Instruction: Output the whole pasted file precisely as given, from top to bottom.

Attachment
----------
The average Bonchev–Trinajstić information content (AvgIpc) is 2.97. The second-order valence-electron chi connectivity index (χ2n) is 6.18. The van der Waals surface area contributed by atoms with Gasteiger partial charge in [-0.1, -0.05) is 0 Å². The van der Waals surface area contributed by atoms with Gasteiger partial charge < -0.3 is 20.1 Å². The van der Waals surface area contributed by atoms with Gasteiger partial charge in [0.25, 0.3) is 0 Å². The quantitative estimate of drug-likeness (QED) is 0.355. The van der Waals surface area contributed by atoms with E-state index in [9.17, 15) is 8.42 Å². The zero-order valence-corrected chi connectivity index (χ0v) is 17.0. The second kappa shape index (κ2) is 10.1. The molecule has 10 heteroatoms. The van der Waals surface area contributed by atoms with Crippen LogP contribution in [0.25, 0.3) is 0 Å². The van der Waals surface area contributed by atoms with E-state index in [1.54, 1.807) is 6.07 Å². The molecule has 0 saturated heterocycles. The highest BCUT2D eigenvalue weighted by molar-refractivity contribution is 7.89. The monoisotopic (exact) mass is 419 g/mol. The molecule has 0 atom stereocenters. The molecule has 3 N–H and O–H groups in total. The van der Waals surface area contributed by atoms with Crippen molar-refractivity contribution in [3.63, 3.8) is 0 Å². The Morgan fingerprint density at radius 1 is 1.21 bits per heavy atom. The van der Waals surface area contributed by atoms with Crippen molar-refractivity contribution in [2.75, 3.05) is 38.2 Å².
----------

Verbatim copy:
The average Bonchev–Trinajstić information content (AvgIpc) is 2.97. The second-order valence-electron chi connectivity index (χ2n) is 6.18. The van der Waals surface area contributed by atoms with Gasteiger partial charge in [-0.1, -0.05) is 0 Å². The van der Waals surface area contributed by atoms with Gasteiger partial charge < -0.3 is 20.1 Å². The van der Waals surface area contributed by atoms with Gasteiger partial charge in [0.25, 0.3) is 0 Å². The quantitative estimate of drug-likeness (QED) is 0.355. The van der Waals surface area contributed by atoms with E-state index in [9.17, 15) is 8.42 Å². The zero-order valence-corrected chi connectivity index (χ0v) is 17.0. The second kappa shape index (κ2) is 10.1. The molecule has 10 heteroatoms. The van der Waals surface area contributed by atoms with Crippen LogP contribution in [0.25, 0.3) is 0 Å². The van der Waals surface area contributed by atoms with E-state index in [1.54, 1.807) is 6.07 Å². The molecule has 0 saturated heterocycles. The highest BCUT2D eigenvalue weighted by molar-refractivity contribution is 7.89. The monoisotopic (exact) mass is 419 g/mol. The molecule has 0 atom stereocenters. The molecule has 3 N–H and O–H groups in total. The van der Waals surface area contributed by atoms with Crippen molar-refractivity contribution in [3.63, 3.8) is 0 Å². The Morgan fingerprint density at radius 1 is 1.21 bits per heavy atom. The van der Waals surface area contributed by atoms with Crippen molar-refractivity contribution in [2.75, 3.05) is 38.2 Å².